Which is a form of self-delusion, especially in the face of mounting evidence then and overwhelming evidence now that no such being in all probability exists. Only reason brings a person to any objectively true understanding, at least as far as anyone can convincingly demonstrate.

Douthat, however, suggests “another way to approach religious belief”:

“Instead of starting by praying or practicing in defiance of the intellect, you could start by questioning the assumption that it’s really so difficult, so impossible, to credit ideas of God and accounts of supernatural happenings.

“The ‘new atheist’ philosopher Daniel Dennett once wrote a book called ‘Breaking the Spell,’ whose title implies that religious faith prevents believers from seeing the world clearly. But what if atheism is actually the prejudice held against the evidence?”

This is manifest nonsense.

Such thinking steals a page from so-called “post-modernist” mumbo-jumbo that holds virtually everything we perceive with our senses to be illusory and self-deceptive, when in fact our senses bring us the most concrete, trustworthy evidence of reality. Not perfect, but as close as we can realistically get.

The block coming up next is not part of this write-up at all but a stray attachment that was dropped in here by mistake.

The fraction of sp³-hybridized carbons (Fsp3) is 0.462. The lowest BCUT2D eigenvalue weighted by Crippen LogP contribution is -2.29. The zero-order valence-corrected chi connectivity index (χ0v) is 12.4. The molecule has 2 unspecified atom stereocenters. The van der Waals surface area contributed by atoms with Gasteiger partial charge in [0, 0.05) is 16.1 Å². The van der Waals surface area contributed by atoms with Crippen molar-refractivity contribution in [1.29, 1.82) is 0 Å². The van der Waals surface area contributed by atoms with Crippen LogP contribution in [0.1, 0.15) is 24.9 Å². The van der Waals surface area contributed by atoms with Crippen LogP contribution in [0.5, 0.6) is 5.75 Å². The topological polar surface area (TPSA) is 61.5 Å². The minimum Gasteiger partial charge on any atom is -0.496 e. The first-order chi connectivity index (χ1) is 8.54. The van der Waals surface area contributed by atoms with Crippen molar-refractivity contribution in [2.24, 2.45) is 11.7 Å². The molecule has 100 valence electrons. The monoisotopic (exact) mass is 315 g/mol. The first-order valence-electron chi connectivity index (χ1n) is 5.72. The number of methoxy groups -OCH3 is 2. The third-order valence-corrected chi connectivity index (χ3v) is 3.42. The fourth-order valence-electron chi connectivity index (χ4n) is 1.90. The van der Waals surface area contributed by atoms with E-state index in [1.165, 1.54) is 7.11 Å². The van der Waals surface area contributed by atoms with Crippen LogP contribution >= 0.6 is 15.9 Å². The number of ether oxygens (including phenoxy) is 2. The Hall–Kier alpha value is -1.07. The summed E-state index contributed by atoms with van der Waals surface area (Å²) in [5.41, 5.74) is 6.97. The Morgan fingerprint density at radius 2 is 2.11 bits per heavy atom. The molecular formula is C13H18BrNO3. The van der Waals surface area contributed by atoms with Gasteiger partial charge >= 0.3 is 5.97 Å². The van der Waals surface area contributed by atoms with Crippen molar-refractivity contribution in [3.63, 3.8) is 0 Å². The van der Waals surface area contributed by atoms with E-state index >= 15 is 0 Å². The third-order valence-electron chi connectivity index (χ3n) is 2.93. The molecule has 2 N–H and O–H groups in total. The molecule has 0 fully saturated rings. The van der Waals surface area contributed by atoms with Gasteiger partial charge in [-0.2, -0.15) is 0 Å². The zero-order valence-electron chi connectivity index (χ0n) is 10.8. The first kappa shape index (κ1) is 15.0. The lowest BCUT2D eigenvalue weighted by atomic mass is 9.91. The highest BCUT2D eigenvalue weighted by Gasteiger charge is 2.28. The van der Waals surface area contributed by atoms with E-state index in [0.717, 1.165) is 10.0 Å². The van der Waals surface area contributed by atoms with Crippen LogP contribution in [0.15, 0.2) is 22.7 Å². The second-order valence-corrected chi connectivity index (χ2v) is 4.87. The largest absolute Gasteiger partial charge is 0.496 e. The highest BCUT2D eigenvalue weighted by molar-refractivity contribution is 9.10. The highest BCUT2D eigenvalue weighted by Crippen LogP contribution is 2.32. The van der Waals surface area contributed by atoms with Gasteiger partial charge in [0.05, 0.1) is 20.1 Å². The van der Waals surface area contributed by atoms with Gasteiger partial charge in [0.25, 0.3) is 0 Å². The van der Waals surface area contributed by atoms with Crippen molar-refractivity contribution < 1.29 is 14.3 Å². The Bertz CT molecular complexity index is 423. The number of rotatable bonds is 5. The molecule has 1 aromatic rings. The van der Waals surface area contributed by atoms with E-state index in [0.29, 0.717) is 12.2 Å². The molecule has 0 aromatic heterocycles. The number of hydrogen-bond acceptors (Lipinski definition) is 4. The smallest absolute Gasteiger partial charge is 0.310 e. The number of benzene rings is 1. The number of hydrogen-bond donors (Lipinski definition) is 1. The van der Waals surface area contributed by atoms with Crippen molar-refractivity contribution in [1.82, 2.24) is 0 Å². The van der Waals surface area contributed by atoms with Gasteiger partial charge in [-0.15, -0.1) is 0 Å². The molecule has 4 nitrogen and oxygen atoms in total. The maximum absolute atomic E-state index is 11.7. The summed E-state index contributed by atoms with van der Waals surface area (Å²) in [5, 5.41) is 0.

When I slam into an actual wall, I like to say, is when I truly believe.

What “evidence” is Douthat talking about that supposedly obscures from atheists the presumed “reality” of supernatural agents?

In fact, that’s what being an atheist means — simply that no evidence exists for supernatural realms and beings. How can invisible things untethered from material reality — unlike gravity, for instance, which is created by substantive mass — be evidence of anything real?

Douthat dismisses what he presumes are the “materialist defaults in secular culture” represented by the title of Dennett’s book — “Breaking the Spell.” The “spell” is the millennia-long thrall of human religiosity. Referring to these supposed “material defaults” of secularism, Douthat writes:

They’re like a spell that’s been cast over modern minds, and the fastest way to become religious is to break it.”

Make no mistake. What’s he’s recommending is the purposeful degradation of reason to privilege and promote religion. And keep in mind that this is from an extraordinarily bright and skilled writer and public intellectual. Which is what makes it so disconcerting.

Such a bogus concept was a travesty in Anselm’s and Luther’s days, as it remains. Indeed, reason is the crowning glory of humanity, in my view, and religion is among our most irrational and virulent compulsions.